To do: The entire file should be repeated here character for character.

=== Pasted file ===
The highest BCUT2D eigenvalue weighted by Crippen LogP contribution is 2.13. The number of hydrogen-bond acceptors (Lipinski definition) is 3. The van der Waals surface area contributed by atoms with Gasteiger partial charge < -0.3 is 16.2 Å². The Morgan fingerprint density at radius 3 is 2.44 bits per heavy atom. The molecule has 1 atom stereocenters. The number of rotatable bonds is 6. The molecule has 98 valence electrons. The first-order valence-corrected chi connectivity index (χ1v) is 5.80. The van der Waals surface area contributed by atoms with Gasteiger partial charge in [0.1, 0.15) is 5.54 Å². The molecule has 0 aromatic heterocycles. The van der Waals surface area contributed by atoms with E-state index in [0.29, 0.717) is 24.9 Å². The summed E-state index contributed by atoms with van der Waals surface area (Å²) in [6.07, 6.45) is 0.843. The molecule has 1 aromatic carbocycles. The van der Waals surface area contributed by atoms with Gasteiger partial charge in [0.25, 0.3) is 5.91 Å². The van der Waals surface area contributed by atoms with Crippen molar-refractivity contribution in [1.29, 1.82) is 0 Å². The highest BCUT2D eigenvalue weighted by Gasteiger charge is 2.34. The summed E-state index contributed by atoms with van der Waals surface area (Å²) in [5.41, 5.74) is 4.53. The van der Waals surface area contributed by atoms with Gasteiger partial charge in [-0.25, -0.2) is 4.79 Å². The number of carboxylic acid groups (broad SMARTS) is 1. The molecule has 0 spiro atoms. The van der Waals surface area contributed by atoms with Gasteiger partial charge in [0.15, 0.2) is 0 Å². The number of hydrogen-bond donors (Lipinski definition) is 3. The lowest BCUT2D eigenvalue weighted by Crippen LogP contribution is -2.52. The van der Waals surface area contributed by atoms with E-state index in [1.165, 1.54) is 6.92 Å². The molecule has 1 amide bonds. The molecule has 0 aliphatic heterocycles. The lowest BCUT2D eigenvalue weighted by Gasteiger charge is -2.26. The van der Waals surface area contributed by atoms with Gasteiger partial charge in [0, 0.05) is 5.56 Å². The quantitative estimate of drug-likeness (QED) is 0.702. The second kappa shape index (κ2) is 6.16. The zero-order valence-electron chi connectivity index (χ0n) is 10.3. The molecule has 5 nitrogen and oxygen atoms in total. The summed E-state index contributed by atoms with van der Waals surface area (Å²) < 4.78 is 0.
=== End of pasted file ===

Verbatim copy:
The highest BCUT2D eigenvalue weighted by Crippen LogP contribution is 2.13. The number of hydrogen-bond acceptors (Lipinski definition) is 3. The van der Waals surface area contributed by atoms with Gasteiger partial charge < -0.3 is 16.2 Å². The Morgan fingerprint density at radius 3 is 2.44 bits per heavy atom. The molecule has 1 atom stereocenters. The number of rotatable bonds is 6. The molecule has 98 valence electrons. The first-order valence-corrected chi connectivity index (χ1v) is 5.80. The van der Waals surface area contributed by atoms with Gasteiger partial charge in [0.1, 0.15) is 5.54 Å². The molecule has 0 aromatic heterocycles. The van der Waals surface area contributed by atoms with E-state index in [0.29, 0.717) is 24.9 Å². The summed E-state index contributed by atoms with van der Waals surface area (Å²) in [6.07, 6.45) is 0.843. The molecule has 1 aromatic carbocycles. The van der Waals surface area contributed by atoms with Gasteiger partial charge in [0.25, 0.3) is 5.91 Å². The van der Waals surface area contributed by atoms with Crippen molar-refractivity contribution in [1.29, 1.82) is 0 Å². The highest BCUT2D eigenvalue weighted by Gasteiger charge is 2.34. The summed E-state index contributed by atoms with van der Waals surface area (Å²) in [5.41, 5.74) is 4.53. The van der Waals surface area contributed by atoms with Gasteiger partial charge in [-0.25, -0.2) is 4.79 Å². The number of carboxylic acid groups (broad SMARTS) is 1. The molecule has 0 spiro atoms. The van der Waals surface area contributed by atoms with Gasteiger partial charge in [0.15, 0.2) is 0 Å². The number of hydrogen-bond donors (Lipinski definition) is 3. The lowest BCUT2D eigenvalue weighted by Crippen LogP contribution is -2.52. The van der Waals surface area contributed by atoms with E-state index in [1.165, 1.54) is 6.92 Å². The molecule has 1 amide bonds. The molecule has 0 aliphatic heterocycles. The lowest BCUT2D eigenvalue weighted by Gasteiger charge is -2.26. The van der Waals surface area contributed by atoms with Gasteiger partial charge in [0, 0.05) is 5.56 Å². The quantitative estimate of drug-likeness (QED) is 0.702. The second kappa shape index (κ2) is 6.16. The zero-order valence-electron chi connectivity index (χ0n) is 10.3. The molecule has 5 nitrogen and oxygen atoms in total. The summed E-state index contributed by atoms with van der Waals surface area (Å²) < 4.78 is 0.